allbonds_nosehoover hbonds_nosehoover allbonds_vrescale hbonds_vrescale
A40 480 ns/day 586 ns/day 759 ns/day 775 ns/day
1 Fritz node 382 ns/day 417 ns/day 369 ns/day 418 ns/day
2 Fritz nodes 581 ns/day 598 ns/day 562 ns/day 608 ns/day
3 Fritz nodes 645 ns/day 724 ns/day 645 ns/day 720 ns/day

Notably, a slight decrease in performance is expected due to the overhead of writing to output files, as the mdp files of the production runs require “nstenergy=10” (energies are written every 10 MD steps). The scaling on Fritz appears reasonable for all benchmarks; however, the performance of the v-rescale benchmarks is higher on the A40 compared to a total of three Fritz nodes. The performance of the hbonds benchmarks is higher compared to the allbonds benchmarks and that is consistent over  all choices of hardware and thermostats. Both equilibration steps are lower in performance on CPU and GPU (data not shown); allbonds_nosehoover shows the lowest performance values on GPU, followed by the hbonds_nosehoover. On Fritz, all benchmark versions reach a similar performance for the equilibration steps. For running on the A40 GPUs, we recommended setting the following environment variables to increase performance:
export GMX_GPU_PME_PP_COMMS=true
export GMX_GPU_DD_COMMS=true

For the Nosé-Hoover thermostat, the update step has to be put back on the CPU; for v-rescale, the update step can be offloaded to the GPU; the benchmarks on GPU ran for 200,000 steps. The command used is:

gmx mdrun -s <benchmark> -nb gpu -pme gpu -bonded gpu -update <gpu or cpu> -ntomp 16 -ntmpi 1 -pin on -pinstride 1

For running on Fritz nodes, the optimal runtime parameters have to be checked for each system and these are different for the 4 benchmark systems and the number of used nodes, so it would be necessary finding these parameters after deciding which constraints and thermostat will be used in this project. The command used on CPU is:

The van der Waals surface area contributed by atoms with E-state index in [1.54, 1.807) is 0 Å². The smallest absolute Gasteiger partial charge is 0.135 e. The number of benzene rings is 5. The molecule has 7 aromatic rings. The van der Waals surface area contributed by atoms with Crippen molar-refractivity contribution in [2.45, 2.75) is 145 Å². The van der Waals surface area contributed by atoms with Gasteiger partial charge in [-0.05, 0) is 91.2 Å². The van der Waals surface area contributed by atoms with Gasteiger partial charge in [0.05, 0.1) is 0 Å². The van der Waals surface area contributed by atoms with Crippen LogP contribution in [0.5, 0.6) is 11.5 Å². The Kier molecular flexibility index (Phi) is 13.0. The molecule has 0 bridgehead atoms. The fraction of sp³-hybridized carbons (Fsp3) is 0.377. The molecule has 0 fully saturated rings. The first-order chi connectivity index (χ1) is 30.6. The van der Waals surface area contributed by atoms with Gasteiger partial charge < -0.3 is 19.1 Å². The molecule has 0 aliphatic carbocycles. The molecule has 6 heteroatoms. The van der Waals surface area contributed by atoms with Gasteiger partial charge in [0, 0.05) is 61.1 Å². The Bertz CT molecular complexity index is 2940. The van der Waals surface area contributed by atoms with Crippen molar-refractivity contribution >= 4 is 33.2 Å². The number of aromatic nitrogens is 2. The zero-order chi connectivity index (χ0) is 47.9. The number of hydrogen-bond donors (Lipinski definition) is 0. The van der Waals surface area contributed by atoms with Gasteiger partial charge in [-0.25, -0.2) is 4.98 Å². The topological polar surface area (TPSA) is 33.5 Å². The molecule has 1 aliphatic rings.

gmx_mpi mdrun -npme <npme> -resethway -nsteps 30000 -noconfout -maxh 0.1 -ntomp <ntomp> -dlb yes

Moreover, links to an example Gromacs script on Alex, to the general Slurm documentation, and to the batch processing on Alex were provided. Since the group has previous experience with running MD simulation on CPU on the Emmy cluster, they were informed about changes of available environment variables between Torque and Slurm. A comprehensive overview of how the commands have changed from Torque to Slurm can be found at the Woody transition announcement page.

As a final measure, the group was informed that the latest version of the GROMACS 2021 series was available on Alex (2021.6, gromacs/2021.6-gcc11.2.0-mkl-cuda), that it was released mid 2022 and fixed a (very rare) bug in the pressure coupling of simulations if “‑update gpu” was enabled. The results of the benchmark tests should be not affected by switching to the 2021.6 release.


[1] Klein, Tobias, et al., J. Phys. Chem. B 125, 5100–5113 (2021).

[2] García-Melgarejo, et al., J. Phys. Chem. B 124, 4741–4750 (2020).

[3] Kirshnamoorthy, et al., Phys. Chem. Chem. Phys. 20, 25701–25715 (2018).

[4] Liu, X., et al., J. Phys. Chem. B 115, 8506–8517 (2011).